Hello!

23 Answers

My daughter is 18 (almost 19) She had dreams and ambition till she got into a relationship with her now ex. He was controlling and lazy. Wanting her to sit with him all the time. She finally broke it off but now she has no motivation, no drive, has given up on her dreams and says “How can I make an effort when I dont even like myself” She has a job, she wont put effort into, and wants to quit. I have younger children to look after and her negative attitude is affecting them too. What can I do to help her? When she doesnt want to help herself? Im worried.


Posted anonymously, 3rd February 2015


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  • I think she needs time to grieve the loss of this relationship.
    Even if you were the one who initiated the split, there are five stages of grief that you will go through. They are denial, anger, bargaining, depression and acceptance, according to Mental-Health-Matters.
    Just stand beside her mum !


  • It’s amazing how much people can change depending on who they become involved with. I hope your daughter was able to get back to being her old self and find happiness and motivation.


  • Bloody boyfriends hey?! I’ve had a couple of my daughters that have stripped her of confidence and self belief. Luckily she now has one who is supportive and encouraging and she’s slowly returning to her normal self


  • I too would love an update. I have an eighteen year old son going through the same. Its only since he got a girlfriend his aspirations and goals have changed.


  • I see you posted your question in 2015 ! I would love to hear if you were able to help and support her and how your daughter is doing now. Dealing with the loss of a relationship is hard for young and old, no matter how healthy this relationship was.


  • I’m coming to this post a little late, but I hope you were able to help your daughter.


  • She sounds depressed and lost confidence in herself. Encourage her to see a GP and then we refer on to a psychologist if it is really serious . If she can open up to you , it is even better so she wont feel suppressed . Hope it gets better .


  • take her to the gp, get her some counselling – we were all very self absorbed – and rightfully so at that age…. She needs someone neutral and empathetic to talk it through with. Just love her babe, and good luck x


  • She sounds depressed and might need to see your GP.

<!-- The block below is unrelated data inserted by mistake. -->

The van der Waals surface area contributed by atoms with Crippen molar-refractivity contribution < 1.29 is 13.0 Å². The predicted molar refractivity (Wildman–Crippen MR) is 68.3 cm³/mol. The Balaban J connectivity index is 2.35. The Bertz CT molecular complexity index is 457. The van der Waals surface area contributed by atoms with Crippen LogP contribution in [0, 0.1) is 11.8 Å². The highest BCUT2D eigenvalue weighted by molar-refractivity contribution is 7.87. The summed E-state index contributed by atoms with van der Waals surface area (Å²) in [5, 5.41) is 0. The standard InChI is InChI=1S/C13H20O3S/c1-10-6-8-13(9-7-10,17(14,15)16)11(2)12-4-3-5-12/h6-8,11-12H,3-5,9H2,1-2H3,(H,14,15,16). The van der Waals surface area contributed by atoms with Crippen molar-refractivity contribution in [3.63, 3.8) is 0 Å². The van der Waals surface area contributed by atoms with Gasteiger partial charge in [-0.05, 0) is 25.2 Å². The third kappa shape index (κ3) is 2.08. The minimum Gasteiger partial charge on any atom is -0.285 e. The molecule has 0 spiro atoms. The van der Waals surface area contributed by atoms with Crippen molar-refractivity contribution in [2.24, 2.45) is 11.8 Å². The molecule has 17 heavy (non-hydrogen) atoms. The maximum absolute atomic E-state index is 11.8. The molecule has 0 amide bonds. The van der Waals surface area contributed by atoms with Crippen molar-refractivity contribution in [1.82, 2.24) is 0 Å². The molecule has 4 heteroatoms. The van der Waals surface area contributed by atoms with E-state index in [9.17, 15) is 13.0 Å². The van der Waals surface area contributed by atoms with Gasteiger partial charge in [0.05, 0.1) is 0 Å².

• I would advise to see a councillor/phycologist. They can help her get her on her feet and also give you advice too for helping her.


  • I would say that she is depressed and finding it hard to cope with coming out of a bad relationship, I would encourage her to go to a GP who specialized in mental health and domestic violence, she may find talking about her situation with someone else helps, she may need medication for a short period of time, being in an abusive relationship takes a lot of energy and takes time to recover, she needs the opportunity to do this, sometimes group therapy can help and be empowering, but get her to the GP as they will know what options are available. best of luck.


  • Has she got any friends that could take her out, or do things with her? She just might need someone other than yourself to show her worth.. BUT not another relationship, just friends that are willing to go places, have girl meet ups, chats, see a movie, road trips, etc..

    Her self esteem might them bloom once again.


  • She might just need some time. being in an abusive relationship can effect people years down the track. Theres not much that you can do except be there for help and try and give her the confidence to excel in the things she loves.


  • I was in a similar situation when I was that age, i’m 29 now. Being in a controlling relationship takes a VERY big toll on your confidence and also your reliance on your self. You feel like you can no longer make decisions for yourself, or if you do, they are the wrong ones. It took me quite a while to realise that i didn’t need anyones permission to do something and that I could think for myself. I think your daughter just needs to know that you support her, but also that you trust her to make her own choices in life. She needs to gain her self confidence back and believe in herself again before she can think too much about her future. I know it’s hard, but being supportive is probably the best thing for her.


  • I went through this myself and drove my parents mental!
    I ended up travelling! It was best decision ever and lasted for about 7 years! I started out by working on Island resorts such as Long Island, Day Dream, Fraser Island and even worked a winter season on Mt Buller and enjoyed snowboarding. I then travelled for 3 months in Europe.
    Working on islands is great, but can be a big life style adjustment. You live on the island in staff quarters. If your careful not to blow your pay on alcohol you can save so much money. So many areas to work – admin/ reception, food/ bars, housekeeping, shops, cafes…the list goes on. It was the best decision that I ever made!


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